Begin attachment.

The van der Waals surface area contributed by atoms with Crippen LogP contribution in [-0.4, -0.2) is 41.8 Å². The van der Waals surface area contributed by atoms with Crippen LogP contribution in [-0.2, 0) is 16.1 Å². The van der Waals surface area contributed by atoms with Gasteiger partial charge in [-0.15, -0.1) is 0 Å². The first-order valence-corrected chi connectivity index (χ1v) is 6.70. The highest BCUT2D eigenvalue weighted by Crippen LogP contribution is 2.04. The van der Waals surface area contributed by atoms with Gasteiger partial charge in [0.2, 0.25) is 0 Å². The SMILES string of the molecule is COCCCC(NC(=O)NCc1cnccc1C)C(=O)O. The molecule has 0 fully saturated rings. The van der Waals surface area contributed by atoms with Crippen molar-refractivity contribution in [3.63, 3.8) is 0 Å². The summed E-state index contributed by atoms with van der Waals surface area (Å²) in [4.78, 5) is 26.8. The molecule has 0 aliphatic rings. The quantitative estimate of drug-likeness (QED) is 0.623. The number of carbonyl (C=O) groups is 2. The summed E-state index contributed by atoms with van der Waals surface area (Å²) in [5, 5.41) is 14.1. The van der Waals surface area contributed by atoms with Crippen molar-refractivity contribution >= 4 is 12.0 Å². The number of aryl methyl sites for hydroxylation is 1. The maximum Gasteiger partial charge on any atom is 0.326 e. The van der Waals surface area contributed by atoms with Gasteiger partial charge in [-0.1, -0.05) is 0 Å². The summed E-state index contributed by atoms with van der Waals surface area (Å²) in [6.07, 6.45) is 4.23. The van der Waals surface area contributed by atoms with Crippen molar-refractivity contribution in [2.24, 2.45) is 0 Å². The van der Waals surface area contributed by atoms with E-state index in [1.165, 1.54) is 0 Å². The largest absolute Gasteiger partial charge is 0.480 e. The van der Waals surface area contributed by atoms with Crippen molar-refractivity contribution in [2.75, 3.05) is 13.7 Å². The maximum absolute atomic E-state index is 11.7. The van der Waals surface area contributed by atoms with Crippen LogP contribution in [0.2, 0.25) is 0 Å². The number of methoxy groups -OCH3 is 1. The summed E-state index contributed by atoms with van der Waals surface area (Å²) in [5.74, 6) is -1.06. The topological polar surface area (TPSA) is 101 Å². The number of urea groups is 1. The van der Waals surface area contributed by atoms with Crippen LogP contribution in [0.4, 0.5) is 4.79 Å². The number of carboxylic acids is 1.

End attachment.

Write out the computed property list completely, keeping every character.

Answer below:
The van der Waals surface area contributed by atoms with Crippen LogP contribution in [-0.4, -0.2) is 41.8 Å². The van der Waals surface area contributed by atoms with Crippen LogP contribution in [-0.2, 0) is 16.1 Å². The van der Waals surface area contributed by atoms with Gasteiger partial charge in [-0.15, -0.1) is 0 Å². The first-order valence-corrected chi connectivity index (χ1v) is 6.70. The highest BCUT2D eigenvalue weighted by Crippen LogP contribution is 2.04. The van der Waals surface area contributed by atoms with Gasteiger partial charge in [0.2, 0.25) is 0 Å². The SMILES string of the molecule is COCCCC(NC(=O)NCc1cnccc1C)C(=O)O. The molecule has 0 fully saturated rings. The van der Waals surface area contributed by atoms with Crippen molar-refractivity contribution in [3.63, 3.8) is 0 Å². The summed E-state index contributed by atoms with van der Waals surface area (Å²) in [4.78, 5) is 26.8. The molecule has 0 aliphatic rings. The quantitative estimate of drug-likeness (QED) is 0.623. The number of carbonyl (C=O) groups is 2. The summed E-state index contributed by atoms with van der Waals surface area (Å²) in [5, 5.41) is 14.1. The van der Waals surface area contributed by atoms with Crippen molar-refractivity contribution >= 4 is 12.0 Å². The number of aryl methyl sites for hydroxylation is 1. The maximum Gasteiger partial charge on any atom is 0.326 e. The van der Waals surface area contributed by atoms with Gasteiger partial charge in [-0.1, -0.05) is 0 Å². The summed E-state index contributed by atoms with van der Waals surface area (Å²) in [6.07, 6.45) is 4.23. The van der Waals surface area contributed by atoms with Crippen molar-refractivity contribution in [2.24, 2.45) is 0 Å². The van der Waals surface area contributed by atoms with E-state index in [1.165, 1.54) is 0 Å². The largest absolute Gasteiger partial charge is 0.480 e. The van der Waals surface area contributed by atoms with Crippen molar-refractivity contribution in [2.75, 3.05) is 13.7 Å². The maximum absolute atomic E-state index is 11.7. The van der Waals surface area contributed by atoms with Crippen LogP contribution in [0.2, 0.25) is 0 Å². The number of methoxy groups -OCH3 is 1. The summed E-state index contributed by atoms with van der Waals surface area (Å²) in [5.74, 6) is -1.06. The topological polar surface area (TPSA) is 101 Å². The number of urea groups is 1. The van der Waals surface area contributed by atoms with Crippen LogP contribution in [0.4, 0.5) is 4.79 Å². The number of carboxylic acids is 1.